[xix]          See Steven Feisenthal, “Mayoral Preview,” The (YU) Commentator LIV, 2, 5 October, 1989, 6-7.

[xx]          Todd S. Purdum, “Competence Is Campaign Focus After the Crown Heights Report: As Giuliani Seizes Issue, Dinkins Allies Are Wary,” The New York Times, 22 July, 1993, p. A1.

[xxi]          “Pogrom,” Merriam-Webster, available at: www.merriam-webster.com.

[xxii]         Jennifer S. Lee, “City Settles With Family of ’91 Victim,” The New York Times, 18 June, 2005, p. B2.

[xxiii]         Conaway, 97-100.

[xxiv]         Shapiro, 101.

[xxv]         Conaway, 96.

[xxvi]         See John Kifner, “Tension in Brooklyn: Blacks March by Hasidim Through a Corridor of Blue,” The New York Times, 25 August, 1991, available at: www.nytimes.com. See also Al Sharpton, “What Crown Heights taught me: Al Sharpton reflects on race, rhetoric and rage that split the city,” New York Daily News, 21 August, 2011, available at: www.nydailynews.com.

[xxvii]        See Sharpton, ibid. This account had already been corroborated by the Girgenti Report of 1993.

[xxviii]        Gad Dilshi, “Black Assemblyman Speaks at YU,” The Commentator LIV, 2, 5 October, 1989, 1.

[xxix]         Ibid.

[xxx]         See William Bradford Huie, Three Lives for Mississippi (New York: WWC Books, 1965). See images on front cover.

[xxxi]         Image available at: http://en.wikipedia.org/wiki/File:SelmaHeschelMarch.jpg.

[xxxii]        Dilshi, ibid.

[xxxiii]        For more on the Newark incident, see Anthony Weiss, “For One Day, Newark’s Jews Return to Mourn,” The Jewish Daily Forward, 17 October, 2008, available at: www.forward.com. For more on the Crown Heights incidents of the 1970s and 1980s, see Kenneth S. Stern, “Crown Heights: A Case Study in Anti-Semitism and Community Relations,” Issues in National Affairs 1,3, The American Jewish Committee Institute of Human Relations, 12-14; and Remnick, 54.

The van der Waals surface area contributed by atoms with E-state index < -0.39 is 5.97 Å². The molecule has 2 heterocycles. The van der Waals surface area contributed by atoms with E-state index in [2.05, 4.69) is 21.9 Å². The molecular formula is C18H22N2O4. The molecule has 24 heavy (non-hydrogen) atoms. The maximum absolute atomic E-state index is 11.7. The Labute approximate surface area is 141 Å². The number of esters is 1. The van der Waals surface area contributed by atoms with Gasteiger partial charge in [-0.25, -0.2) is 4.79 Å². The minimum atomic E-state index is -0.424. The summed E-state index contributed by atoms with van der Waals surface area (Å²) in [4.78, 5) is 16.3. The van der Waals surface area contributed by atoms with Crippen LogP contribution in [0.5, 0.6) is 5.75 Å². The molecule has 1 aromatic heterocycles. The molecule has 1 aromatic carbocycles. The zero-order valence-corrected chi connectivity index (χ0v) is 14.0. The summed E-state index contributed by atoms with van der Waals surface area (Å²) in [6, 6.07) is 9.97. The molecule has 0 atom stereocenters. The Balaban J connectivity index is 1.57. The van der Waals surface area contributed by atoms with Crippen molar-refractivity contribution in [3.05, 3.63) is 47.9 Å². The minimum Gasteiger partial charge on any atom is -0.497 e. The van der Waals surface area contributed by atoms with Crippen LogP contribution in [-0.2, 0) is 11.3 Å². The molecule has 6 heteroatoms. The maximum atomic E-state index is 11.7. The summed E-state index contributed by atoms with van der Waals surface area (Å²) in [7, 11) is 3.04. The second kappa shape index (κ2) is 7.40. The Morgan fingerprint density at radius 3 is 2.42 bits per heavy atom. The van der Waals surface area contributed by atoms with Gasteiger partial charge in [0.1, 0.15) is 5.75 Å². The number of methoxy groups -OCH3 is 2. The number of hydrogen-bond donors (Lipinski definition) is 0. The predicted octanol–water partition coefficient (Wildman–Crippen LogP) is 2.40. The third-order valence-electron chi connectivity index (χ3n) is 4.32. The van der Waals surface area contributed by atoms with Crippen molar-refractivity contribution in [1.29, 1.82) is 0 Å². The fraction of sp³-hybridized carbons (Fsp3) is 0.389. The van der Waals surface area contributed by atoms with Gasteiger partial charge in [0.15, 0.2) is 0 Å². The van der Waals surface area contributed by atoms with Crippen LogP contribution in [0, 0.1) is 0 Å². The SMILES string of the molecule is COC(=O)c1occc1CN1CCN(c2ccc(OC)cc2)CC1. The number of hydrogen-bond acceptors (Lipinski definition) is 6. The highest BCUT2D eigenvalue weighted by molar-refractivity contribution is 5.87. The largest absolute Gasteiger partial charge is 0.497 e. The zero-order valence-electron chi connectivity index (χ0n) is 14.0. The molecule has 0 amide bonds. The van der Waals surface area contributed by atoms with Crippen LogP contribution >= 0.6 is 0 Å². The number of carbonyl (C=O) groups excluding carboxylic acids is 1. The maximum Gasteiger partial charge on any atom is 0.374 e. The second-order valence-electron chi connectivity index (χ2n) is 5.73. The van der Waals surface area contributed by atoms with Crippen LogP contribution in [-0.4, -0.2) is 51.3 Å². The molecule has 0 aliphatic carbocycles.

[xxxiv]        See Shapiro, 97-98; Conaway, 106.

[xxxv]        See note xxvi above.

[xxxvi]        Stern, 7.

[xxxvii]       Conaway, 106-107; Shapiro, 109-111.

[xxxviii]       Conaway, 100-102.

[xxxix]        Shapiro, 111.

[xl]           Josh Nathan-Kazis, “Why No One Talks About Black-Jewish Relations: Historic Link Strong, But Both Groups Have Shifted Focus,” The Jewish Daily Forward, 18 August, 2011, available at: www.forward.com.

[xli]          The Commentator LVII,1, 18 May, 1992, 10-11, 15.

[xlii]          Ibid.

[xliii]         Conaway, 111. See ibid, 104-115 for Conaway’s entire thesis concerning Crown Heights Riot coverage in The New York Times.

[xliv]         Shapiro, 107.

[xlv]          Ibid. 110.

[xlvi]         Ibid, 102-106.

[xlvii]         Ibid.

[xlviii]        Ibid, 108.

[xlix]         Remnick, 56.

[l]            Robert B. Fagin and Franklin Snitow, Esq., “Who Was To Blame?,” The Commentator, ibid, 10-11, 15.

[li]           Shapiro, 111-112. See ibid for the Lubavitch response to Rieder’s “revisionism,” which contended that it “defied common sense.”

[lii]           Shapiro, 100.

[liii]          See Shapiro, ibid; Remnick, 53; Allan Nadler, “Last Exit to Brooklyn: The Lubavitchers’ powerful and preposterous messianism,” The New Republic 206, 4 May, 1992, 27-35.

[liv]          Remnick, 52.

[lv]           “The Rebbe and David Dinkins – Jews and African Americans as ‘One People,’” video available on Jewish Educational Media’s (JEM) YouTube channel, at: http://www.youtube.com/watch?v=jdO5OtTbK_4.